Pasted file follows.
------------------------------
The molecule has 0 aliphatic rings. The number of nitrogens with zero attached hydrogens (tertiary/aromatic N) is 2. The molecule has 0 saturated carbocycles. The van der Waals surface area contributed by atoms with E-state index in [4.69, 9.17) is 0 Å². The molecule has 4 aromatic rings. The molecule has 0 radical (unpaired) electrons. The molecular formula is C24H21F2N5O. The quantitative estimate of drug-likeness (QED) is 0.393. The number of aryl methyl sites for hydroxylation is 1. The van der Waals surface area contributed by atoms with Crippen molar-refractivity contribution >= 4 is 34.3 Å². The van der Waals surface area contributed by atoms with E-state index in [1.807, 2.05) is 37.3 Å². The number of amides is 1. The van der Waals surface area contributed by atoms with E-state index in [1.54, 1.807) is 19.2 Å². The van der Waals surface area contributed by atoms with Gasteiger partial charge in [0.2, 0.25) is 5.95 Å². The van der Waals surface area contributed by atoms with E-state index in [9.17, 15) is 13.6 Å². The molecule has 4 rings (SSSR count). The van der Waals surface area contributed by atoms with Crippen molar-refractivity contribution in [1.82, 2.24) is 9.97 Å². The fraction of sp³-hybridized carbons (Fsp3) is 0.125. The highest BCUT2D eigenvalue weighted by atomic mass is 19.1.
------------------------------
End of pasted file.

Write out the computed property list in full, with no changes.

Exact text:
The molecule has 0 aliphatic rings. The number of nitrogens with zero attached hydrogens (tertiary/aromatic N) is 2. The molecule has 0 saturated carbocycles. The van der Waals surface area contributed by atoms with E-state index in [4.69, 9.17) is 0 Å². The molecule has 4 aromatic rings. The molecule has 0 radical (unpaired) electrons. The molecular formula is C24H21F2N5O. The quantitative estimate of drug-likeness (QED) is 0.393. The number of aryl methyl sites for hydroxylation is 1. The van der Waals surface area contributed by atoms with Crippen molar-refractivity contribution >= 4 is 34.3 Å². The van der Waals surface area contributed by atoms with E-state index in [1.807, 2.05) is 37.3 Å². The number of amides is 1. The van der Waals surface area contributed by atoms with E-state index in [1.54, 1.807) is 19.2 Å². The van der Waals surface area contributed by atoms with Gasteiger partial charge in [0.2, 0.25) is 5.95 Å². The van der Waals surface area contributed by atoms with E-state index in [9.17, 15) is 13.6 Å². The molecule has 4 rings (SSSR count). The van der Waals surface area contributed by atoms with Crippen molar-refractivity contribution in [1.82, 2.24) is 9.97 Å². The fraction of sp³-hybridized carbons (Fsp3) is 0.125. The highest BCUT2D eigenvalue weighted by atomic mass is 19.1.